One thing that people don’t usually give a lot of thought to before moving to the country and starting a small farming operation: You are chained to it. Much faster, and much more thoroughly, than you ever could have imagined. The things you took for granted while living in the suburbs — going away for the weekend, going on vacation for a week, even staying out late at a friend’s house or a show — become major productions when you have livestock. Goats and cows need to be milked at reasonably regular intervals. Sheep need to be brought in from pasture before the predators are active. Poultry need to be secured in a barn or coop, and fed, and eggs gathered. And so on. And so on.
How much of a production? Our last family vacation was in November, 2004. And it was combined in part with an election-related trip I needed to take for work anyway.
When we lived in Illinois, we were seldom all out of town at the same time. If I had a business trip, Mrs Yeoman Farmer and the kids would stay home. If MYF and the kids went to see her folks in Michigan, I would stay home (and rent action movies, and eat pizza, and drink beer…but that’s another story). On the few occasions when we all went to Michigan together, we had a homeschooled neighbor boy (“Rent-A-Son”) named Matthew who was extremely mature and responsible, and was able to come to our place twice a day to take care of things when we were out of town visiting Mrs Yeoman Farmer’s family. He fed the various livestock, made sure everything was in order, and took care of milking our goats. We’d usually talk by phone at least once or twice a day, and he sometimes had to do extraordinary things to save livestock which had gotten into peril. Because even when you’re not physically present on your farm, the farm is never far from your mind. Matthew was our long distance “eyes and ears.” Not to mention “arms” and “hands.”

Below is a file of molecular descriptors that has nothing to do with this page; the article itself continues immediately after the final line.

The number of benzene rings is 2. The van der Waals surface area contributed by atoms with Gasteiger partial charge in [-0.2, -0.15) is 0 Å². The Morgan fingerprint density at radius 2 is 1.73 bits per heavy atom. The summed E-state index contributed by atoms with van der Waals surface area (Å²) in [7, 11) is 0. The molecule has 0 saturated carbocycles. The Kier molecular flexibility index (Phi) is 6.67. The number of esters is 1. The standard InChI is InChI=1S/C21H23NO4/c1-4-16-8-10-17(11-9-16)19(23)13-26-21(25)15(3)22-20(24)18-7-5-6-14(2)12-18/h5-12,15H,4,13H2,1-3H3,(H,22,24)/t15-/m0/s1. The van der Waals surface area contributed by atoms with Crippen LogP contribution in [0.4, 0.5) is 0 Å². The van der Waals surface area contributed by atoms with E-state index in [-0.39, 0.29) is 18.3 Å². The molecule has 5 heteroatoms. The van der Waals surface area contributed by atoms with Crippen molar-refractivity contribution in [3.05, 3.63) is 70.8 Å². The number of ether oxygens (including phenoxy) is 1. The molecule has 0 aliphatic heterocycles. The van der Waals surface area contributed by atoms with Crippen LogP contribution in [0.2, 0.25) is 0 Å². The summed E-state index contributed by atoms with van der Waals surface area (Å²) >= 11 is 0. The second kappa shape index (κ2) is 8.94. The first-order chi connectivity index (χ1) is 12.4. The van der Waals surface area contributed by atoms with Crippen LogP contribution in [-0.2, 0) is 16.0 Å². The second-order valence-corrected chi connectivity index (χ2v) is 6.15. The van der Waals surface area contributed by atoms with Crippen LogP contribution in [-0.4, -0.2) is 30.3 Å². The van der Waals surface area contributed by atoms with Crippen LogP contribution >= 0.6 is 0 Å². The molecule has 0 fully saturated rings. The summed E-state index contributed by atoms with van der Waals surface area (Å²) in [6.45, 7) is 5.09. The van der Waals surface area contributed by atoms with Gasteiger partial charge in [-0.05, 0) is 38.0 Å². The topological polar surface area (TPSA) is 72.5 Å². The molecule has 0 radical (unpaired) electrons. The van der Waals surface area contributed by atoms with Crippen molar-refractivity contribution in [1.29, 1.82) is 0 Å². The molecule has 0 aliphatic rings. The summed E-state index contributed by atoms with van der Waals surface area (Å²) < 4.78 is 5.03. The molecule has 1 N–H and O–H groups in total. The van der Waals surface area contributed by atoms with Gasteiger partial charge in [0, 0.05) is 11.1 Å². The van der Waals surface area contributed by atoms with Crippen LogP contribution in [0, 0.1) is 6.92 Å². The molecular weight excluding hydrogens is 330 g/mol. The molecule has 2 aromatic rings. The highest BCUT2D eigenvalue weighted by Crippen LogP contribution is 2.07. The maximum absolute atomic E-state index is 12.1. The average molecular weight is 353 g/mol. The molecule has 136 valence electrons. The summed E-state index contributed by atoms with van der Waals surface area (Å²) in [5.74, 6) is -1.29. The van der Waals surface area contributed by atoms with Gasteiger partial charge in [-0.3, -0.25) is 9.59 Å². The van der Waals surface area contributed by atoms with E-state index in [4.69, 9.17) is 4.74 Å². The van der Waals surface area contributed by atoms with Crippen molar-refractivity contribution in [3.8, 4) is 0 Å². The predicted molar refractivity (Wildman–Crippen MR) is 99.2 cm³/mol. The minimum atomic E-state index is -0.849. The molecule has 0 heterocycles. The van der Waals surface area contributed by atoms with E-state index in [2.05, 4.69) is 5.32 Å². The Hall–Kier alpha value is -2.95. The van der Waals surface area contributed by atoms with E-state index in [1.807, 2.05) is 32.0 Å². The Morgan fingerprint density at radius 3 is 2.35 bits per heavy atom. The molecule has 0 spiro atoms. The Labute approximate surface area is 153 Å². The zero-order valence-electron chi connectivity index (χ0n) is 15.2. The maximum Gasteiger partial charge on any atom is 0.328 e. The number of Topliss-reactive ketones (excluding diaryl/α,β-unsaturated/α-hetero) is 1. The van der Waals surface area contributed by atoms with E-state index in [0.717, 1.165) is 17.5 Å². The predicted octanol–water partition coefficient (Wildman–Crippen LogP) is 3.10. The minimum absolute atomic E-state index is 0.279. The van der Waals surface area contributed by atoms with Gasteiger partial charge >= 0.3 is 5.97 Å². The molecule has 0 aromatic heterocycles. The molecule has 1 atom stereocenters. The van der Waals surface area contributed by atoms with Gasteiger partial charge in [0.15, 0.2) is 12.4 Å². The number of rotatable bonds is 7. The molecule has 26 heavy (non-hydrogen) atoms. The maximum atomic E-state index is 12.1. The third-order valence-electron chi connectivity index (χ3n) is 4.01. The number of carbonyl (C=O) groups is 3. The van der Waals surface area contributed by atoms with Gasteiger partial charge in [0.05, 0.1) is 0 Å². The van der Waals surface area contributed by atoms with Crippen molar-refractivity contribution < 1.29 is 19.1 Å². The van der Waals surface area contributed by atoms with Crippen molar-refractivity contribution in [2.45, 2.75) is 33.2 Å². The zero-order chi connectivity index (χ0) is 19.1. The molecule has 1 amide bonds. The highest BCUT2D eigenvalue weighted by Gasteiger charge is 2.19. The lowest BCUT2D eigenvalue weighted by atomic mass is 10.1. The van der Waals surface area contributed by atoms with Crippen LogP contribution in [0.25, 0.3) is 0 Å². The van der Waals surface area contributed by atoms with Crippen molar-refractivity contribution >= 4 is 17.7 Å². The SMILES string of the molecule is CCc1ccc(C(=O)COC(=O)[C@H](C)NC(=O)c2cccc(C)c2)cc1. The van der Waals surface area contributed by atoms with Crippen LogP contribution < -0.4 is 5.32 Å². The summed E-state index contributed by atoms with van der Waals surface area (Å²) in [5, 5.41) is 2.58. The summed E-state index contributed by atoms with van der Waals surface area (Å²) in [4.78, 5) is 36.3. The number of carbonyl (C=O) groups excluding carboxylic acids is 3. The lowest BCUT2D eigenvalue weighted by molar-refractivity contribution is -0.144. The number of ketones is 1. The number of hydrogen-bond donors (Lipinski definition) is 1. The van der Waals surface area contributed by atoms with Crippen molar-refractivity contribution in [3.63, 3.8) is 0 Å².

Here in Michigan, we have yet to all leave town together. Unfortunately, we have not yet found a local “Matthew” who we trust.
This is on my mind because I recently received an invitation to go to South Bend in April and give a talk to a Republican group, about my work in politics. The person who invited me is familiar with our farming activities, and himself lives on a country property. And has aspirations about establishing a farming operation. As part of his invitation, he encouraged me to bring the whole family — so they could meet his family, and we could get to know each other better, and so we could exchange ideas about farming.
Fantastic aspirations and intentions. I would have loved to have responded in the affirmative. But my first thoughts were: April. Lambing season. Multiple goats needing to be milked twice a day. Sheep needing to be let out, and brought back from, pasture. Dogs need to be fed. Chickens need to be fed. Chickens? We’ll have lots of pullet chicks in the brooder! And turkey poults. And ducklings. And the garden will be going in! Who will water it?
Who? Simple: When I am gone, MYF and all the Yeoman Farm Children.
I graciously accepted the speaking invitation, but explained why the rest of the family couldn’t come along. He completely understood, and I thought his response was worth quoting verbatim:
I had not considered being so tied to a family farm. Man, that complicates things. I travel a little for work and I often take the family with me when we can. We’ll have to think that through. We’re a couple years from pursuing the farm as it is…
Yes, it definitely complicates things. And we hadn’t considered it, either, before we suddenly found ourselves in the middle of it. And we’d only been on our Illinois property for 13 months when it was already causing huge problems: MYF was 9+ months pregnant, staying in Chicago with the other two kids in anticipation of a C-section, and I was shuttling 80 miles each way to get home to feed our chickens. And was at the house when she went into labor, and had to go to the hospital by ambulance (with the other two kids riding in a police car), leaving me to go bombing up I-57 at 80 MPH so I could arrive with minutes to spare before our son’s birth. And then I took the older two home with me, fed the animals, and then drove back. And so on. And so on.
Believe me: we still talk about this incident. And we didn’t even have that many animals at the time. But the ones we had (mature broiler chickens, out in pastured poultry pens) needed considerable attention. If it’d just been a handful of free range laying hens, we wouldn’t have worried. They can take care of themselves. But those big meaty broilers would’ve been dropping right and left if I hadn’t kept running home to tend to them.
This isn’t to try talking anybody out of farming. I just hope it helps you stop and think about all the implications of what you’re getting yourself into when you have a farm — before you find yourself “in it.” And wonder what on earth you have done.